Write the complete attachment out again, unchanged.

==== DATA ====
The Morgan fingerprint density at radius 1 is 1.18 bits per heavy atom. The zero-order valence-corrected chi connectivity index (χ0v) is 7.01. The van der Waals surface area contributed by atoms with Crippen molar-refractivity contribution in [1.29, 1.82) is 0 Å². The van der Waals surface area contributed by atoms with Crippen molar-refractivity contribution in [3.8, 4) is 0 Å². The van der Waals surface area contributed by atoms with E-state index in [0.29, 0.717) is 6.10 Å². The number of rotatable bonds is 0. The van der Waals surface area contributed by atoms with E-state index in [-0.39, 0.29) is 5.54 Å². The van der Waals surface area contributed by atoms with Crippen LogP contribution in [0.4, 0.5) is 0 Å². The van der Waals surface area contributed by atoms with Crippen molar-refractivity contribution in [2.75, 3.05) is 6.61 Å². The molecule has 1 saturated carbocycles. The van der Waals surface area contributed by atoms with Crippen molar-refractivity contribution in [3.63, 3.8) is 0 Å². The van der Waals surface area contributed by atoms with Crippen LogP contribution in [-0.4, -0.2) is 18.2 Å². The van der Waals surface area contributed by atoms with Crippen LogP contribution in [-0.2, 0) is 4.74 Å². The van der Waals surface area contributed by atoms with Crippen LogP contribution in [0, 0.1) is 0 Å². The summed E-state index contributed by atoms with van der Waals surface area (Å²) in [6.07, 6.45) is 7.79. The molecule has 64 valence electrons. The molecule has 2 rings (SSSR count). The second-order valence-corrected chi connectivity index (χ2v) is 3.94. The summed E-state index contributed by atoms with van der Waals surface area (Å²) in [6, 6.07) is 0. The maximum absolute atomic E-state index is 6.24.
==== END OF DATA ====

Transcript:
The Morgan fingerprint density at radius 1 is 1.18 bits per heavy atom. The zero-order valence-corrected chi connectivity index (χ0v) is 7.01. The van der Waals surface area contributed by atoms with Crippen molar-refractivity contribution in [1.29, 1.82) is 0 Å². The van der Waals surface area contributed by atoms with Crippen molar-refractivity contribution in [3.8, 4) is 0 Å². The van der Waals surface area contributed by atoms with E-state index in [0.29, 0.717) is 6.10 Å². The number of rotatable bonds is 0. The van der Waals surface area contributed by atoms with E-state index in [-0.39, 0.29) is 5.54 Å². The van der Waals surface area contributed by atoms with Crippen LogP contribution in [0.4, 0.5) is 0 Å². The van der Waals surface area contributed by atoms with Crippen molar-refractivity contribution in [2.75, 3.05) is 6.61 Å². The molecule has 1 saturated carbocycles. The van der Waals surface area contributed by atoms with Crippen molar-refractivity contribution in [3.63, 3.8) is 0 Å². The van der Waals surface area contributed by atoms with Crippen LogP contribution in [-0.4, -0.2) is 18.2 Å². The van der Waals surface area contributed by atoms with Crippen LogP contribution in [-0.2, 0) is 4.74 Å². The van der Waals surface area contributed by atoms with Crippen LogP contribution in [0, 0.1) is 0 Å². The summed E-state index contributed by atoms with van der Waals surface area (Å²) in [6.07, 6.45) is 7.79. The molecule has 64 valence electrons. The molecule has 2 rings (SSSR count). The second-order valence-corrected chi connectivity index (χ2v) is 3.94. The summed E-state index contributed by atoms with van der Waals surface area (Å²) in [6, 6.07) is 0. The maximum absolute atomic E-state index is 6.24.